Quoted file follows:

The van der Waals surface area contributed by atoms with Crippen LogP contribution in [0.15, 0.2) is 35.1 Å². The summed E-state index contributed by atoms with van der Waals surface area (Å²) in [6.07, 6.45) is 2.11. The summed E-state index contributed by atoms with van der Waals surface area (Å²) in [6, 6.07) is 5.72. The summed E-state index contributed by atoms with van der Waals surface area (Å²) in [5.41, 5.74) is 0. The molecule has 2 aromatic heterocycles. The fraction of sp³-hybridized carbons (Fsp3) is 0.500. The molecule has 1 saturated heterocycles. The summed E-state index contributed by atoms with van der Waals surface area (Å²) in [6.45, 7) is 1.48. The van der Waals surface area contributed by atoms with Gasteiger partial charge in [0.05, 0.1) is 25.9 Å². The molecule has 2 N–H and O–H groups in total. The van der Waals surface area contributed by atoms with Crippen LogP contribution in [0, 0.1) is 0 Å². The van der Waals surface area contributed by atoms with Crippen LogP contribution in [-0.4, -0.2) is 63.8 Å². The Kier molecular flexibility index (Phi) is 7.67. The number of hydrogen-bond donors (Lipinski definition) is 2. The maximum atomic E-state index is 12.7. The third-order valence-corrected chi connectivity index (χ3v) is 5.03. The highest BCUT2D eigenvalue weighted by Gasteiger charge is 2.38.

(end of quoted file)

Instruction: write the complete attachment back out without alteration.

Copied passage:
The van der Waals surface area contributed by atoms with Crippen LogP contribution in [0.15, 0.2) is 35.1 Å². The summed E-state index contributed by atoms with van der Waals surface area (Å²) in [6.07, 6.45) is 2.11. The summed E-state index contributed by atoms with van der Waals surface area (Å²) in [6, 6.07) is 5.72. The summed E-state index contributed by atoms with van der Waals surface area (Å²) in [5.41, 5.74) is 0. The molecule has 2 aromatic heterocycles. The fraction of sp³-hybridized carbons (Fsp3) is 0.500. The molecule has 1 saturated heterocycles. The summed E-state index contributed by atoms with van der Waals surface area (Å²) in [6.45, 7) is 1.48. The van der Waals surface area contributed by atoms with Gasteiger partial charge in [0.05, 0.1) is 25.9 Å². The molecule has 2 N–H and O–H groups in total. The van der Waals surface area contributed by atoms with Crippen LogP contribution in [0, 0.1) is 0 Å². The van der Waals surface area contributed by atoms with Crippen LogP contribution in [-0.4, -0.2) is 63.8 Å². The Kier molecular flexibility index (Phi) is 7.67. The number of hydrogen-bond donors (Lipinski definition) is 2. The maximum atomic E-state index is 12.7. The third-order valence-corrected chi connectivity index (χ3v) is 5.03. The highest BCUT2D eigenvalue weighted by Gasteiger charge is 2.38.